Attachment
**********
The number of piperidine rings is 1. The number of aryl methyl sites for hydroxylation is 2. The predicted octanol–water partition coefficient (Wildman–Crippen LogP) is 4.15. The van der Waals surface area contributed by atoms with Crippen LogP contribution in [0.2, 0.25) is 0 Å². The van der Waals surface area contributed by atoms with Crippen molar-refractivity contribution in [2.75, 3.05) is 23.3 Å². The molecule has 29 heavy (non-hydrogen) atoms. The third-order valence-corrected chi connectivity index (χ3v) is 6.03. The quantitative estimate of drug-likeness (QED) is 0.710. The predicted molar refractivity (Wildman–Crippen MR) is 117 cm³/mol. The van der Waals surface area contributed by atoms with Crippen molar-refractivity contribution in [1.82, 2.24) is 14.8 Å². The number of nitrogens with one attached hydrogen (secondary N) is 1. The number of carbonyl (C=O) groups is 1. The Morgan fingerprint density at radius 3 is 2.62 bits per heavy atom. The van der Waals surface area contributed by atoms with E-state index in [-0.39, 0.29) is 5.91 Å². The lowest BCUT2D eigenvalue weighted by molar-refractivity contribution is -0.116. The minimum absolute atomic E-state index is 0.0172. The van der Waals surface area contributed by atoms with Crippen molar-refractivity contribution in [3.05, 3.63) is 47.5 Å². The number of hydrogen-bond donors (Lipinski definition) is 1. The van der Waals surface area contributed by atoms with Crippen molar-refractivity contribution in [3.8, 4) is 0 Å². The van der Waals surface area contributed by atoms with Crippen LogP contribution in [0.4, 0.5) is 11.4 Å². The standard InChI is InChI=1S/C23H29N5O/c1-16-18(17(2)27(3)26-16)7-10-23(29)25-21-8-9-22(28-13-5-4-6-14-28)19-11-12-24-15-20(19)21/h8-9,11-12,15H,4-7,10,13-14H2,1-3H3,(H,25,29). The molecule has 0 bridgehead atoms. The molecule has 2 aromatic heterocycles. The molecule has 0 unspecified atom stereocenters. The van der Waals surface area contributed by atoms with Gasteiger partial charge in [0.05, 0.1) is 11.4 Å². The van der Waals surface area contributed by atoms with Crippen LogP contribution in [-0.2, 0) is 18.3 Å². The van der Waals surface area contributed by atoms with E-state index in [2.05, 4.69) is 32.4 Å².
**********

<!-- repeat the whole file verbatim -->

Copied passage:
The number of piperidine rings is 1. The number of aryl methyl sites for hydroxylation is 2. The predicted octanol–water partition coefficient (Wildman–Crippen LogP) is 4.15. The van der Waals surface area contributed by atoms with Crippen LogP contribution in [0.2, 0.25) is 0 Å². The van der Waals surface area contributed by atoms with Crippen molar-refractivity contribution in [2.75, 3.05) is 23.3 Å². The molecule has 29 heavy (non-hydrogen) atoms. The third-order valence-corrected chi connectivity index (χ3v) is 6.03. The quantitative estimate of drug-likeness (QED) is 0.710. The predicted molar refractivity (Wildman–Crippen MR) is 117 cm³/mol. The van der Waals surface area contributed by atoms with Crippen molar-refractivity contribution in [1.82, 2.24) is 14.8 Å². The number of nitrogens with one attached hydrogen (secondary N) is 1. The number of carbonyl (C=O) groups is 1. The Morgan fingerprint density at radius 3 is 2.62 bits per heavy atom. The van der Waals surface area contributed by atoms with E-state index in [-0.39, 0.29) is 5.91 Å². The lowest BCUT2D eigenvalue weighted by molar-refractivity contribution is -0.116. The minimum absolute atomic E-state index is 0.0172. The van der Waals surface area contributed by atoms with Crippen molar-refractivity contribution in [3.05, 3.63) is 47.5 Å². The number of hydrogen-bond donors (Lipinski definition) is 1. The van der Waals surface area contributed by atoms with Crippen molar-refractivity contribution in [3.8, 4) is 0 Å². The van der Waals surface area contributed by atoms with Crippen LogP contribution in [0.4, 0.5) is 11.4 Å². The standard InChI is InChI=1S/C23H29N5O/c1-16-18(17(2)27(3)26-16)7-10-23(29)25-21-8-9-22(28-13-5-4-6-14-28)19-11-12-24-15-20(19)21/h8-9,11-12,15H,4-7,10,13-14H2,1-3H3,(H,25,29). The molecule has 0 bridgehead atoms. The molecule has 2 aromatic heterocycles. The molecule has 0 unspecified atom stereocenters. The van der Waals surface area contributed by atoms with Gasteiger partial charge in [0.05, 0.1) is 11.4 Å². The van der Waals surface area contributed by atoms with Crippen LogP contribution in [-0.2, 0) is 18.3 Å². The van der Waals surface area contributed by atoms with E-state index in [2.05, 4.69) is 32.4 Å².